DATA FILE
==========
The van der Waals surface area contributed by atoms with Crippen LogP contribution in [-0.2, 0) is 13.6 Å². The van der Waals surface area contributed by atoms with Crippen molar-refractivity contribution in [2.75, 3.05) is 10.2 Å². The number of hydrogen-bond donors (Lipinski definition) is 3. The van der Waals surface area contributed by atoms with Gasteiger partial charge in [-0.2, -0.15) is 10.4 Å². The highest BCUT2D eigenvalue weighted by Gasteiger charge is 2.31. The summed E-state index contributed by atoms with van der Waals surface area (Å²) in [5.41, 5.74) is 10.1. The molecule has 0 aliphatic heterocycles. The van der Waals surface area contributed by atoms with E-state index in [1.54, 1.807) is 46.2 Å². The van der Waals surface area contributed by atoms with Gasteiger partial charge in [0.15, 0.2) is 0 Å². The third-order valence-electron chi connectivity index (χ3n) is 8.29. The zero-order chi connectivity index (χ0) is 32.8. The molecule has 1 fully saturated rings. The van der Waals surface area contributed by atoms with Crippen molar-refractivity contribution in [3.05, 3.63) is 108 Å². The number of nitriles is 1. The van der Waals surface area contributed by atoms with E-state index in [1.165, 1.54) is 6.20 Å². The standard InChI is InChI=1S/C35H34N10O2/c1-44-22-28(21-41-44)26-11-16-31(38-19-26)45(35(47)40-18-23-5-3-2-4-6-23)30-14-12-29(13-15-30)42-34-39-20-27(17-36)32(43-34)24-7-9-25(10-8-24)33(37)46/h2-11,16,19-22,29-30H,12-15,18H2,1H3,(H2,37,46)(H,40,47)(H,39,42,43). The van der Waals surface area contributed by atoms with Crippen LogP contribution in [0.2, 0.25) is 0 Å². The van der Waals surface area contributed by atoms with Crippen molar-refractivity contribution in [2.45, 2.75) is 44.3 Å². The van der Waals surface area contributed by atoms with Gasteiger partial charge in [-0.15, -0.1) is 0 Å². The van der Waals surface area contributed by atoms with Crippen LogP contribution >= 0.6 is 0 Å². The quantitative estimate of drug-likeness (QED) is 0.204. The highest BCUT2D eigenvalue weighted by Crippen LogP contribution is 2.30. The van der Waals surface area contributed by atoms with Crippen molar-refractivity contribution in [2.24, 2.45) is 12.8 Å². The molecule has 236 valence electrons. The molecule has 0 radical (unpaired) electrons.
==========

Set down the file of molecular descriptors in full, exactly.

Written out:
The van der Waals surface area contributed by atoms with Crippen LogP contribution in [-0.2, 0) is 13.6 Å². The van der Waals surface area contributed by atoms with Crippen molar-refractivity contribution in [2.75, 3.05) is 10.2 Å². The number of hydrogen-bond donors (Lipinski definition) is 3. The van der Waals surface area contributed by atoms with Gasteiger partial charge in [-0.2, -0.15) is 10.4 Å². The highest BCUT2D eigenvalue weighted by Gasteiger charge is 2.31. The summed E-state index contributed by atoms with van der Waals surface area (Å²) in [5.41, 5.74) is 10.1. The molecule has 0 aliphatic heterocycles. The van der Waals surface area contributed by atoms with E-state index in [1.54, 1.807) is 46.2 Å². The van der Waals surface area contributed by atoms with Gasteiger partial charge in [0.15, 0.2) is 0 Å². The third-order valence-electron chi connectivity index (χ3n) is 8.29. The zero-order chi connectivity index (χ0) is 32.8. The molecule has 1 fully saturated rings. The van der Waals surface area contributed by atoms with Crippen molar-refractivity contribution in [3.05, 3.63) is 108 Å². The number of nitriles is 1. The van der Waals surface area contributed by atoms with E-state index in [1.165, 1.54) is 6.20 Å². The standard InChI is InChI=1S/C35H34N10O2/c1-44-22-28(21-41-44)26-11-16-31(38-19-26)45(35(47)40-18-23-5-3-2-4-6-23)30-14-12-29(13-15-30)42-34-39-20-27(17-36)32(43-34)24-7-9-25(10-8-24)33(37)46/h2-11,16,19-22,29-30H,12-15,18H2,1H3,(H2,37,46)(H,40,47)(H,39,42,43). The van der Waals surface area contributed by atoms with Crippen LogP contribution in [0.2, 0.25) is 0 Å². The van der Waals surface area contributed by atoms with Crippen molar-refractivity contribution in [2.45, 2.75) is 44.3 Å². The van der Waals surface area contributed by atoms with Gasteiger partial charge in [-0.15, -0.1) is 0 Å². The van der Waals surface area contributed by atoms with Crippen LogP contribution >= 0.6 is 0 Å². The quantitative estimate of drug-likeness (QED) is 0.204. The highest BCUT2D eigenvalue weighted by Crippen LogP contribution is 2.30. The van der Waals surface area contributed by atoms with Crippen molar-refractivity contribution in [2.24, 2.45) is 12.8 Å². The molecule has 236 valence electrons. The molecule has 0 radical (unpaired) electrons.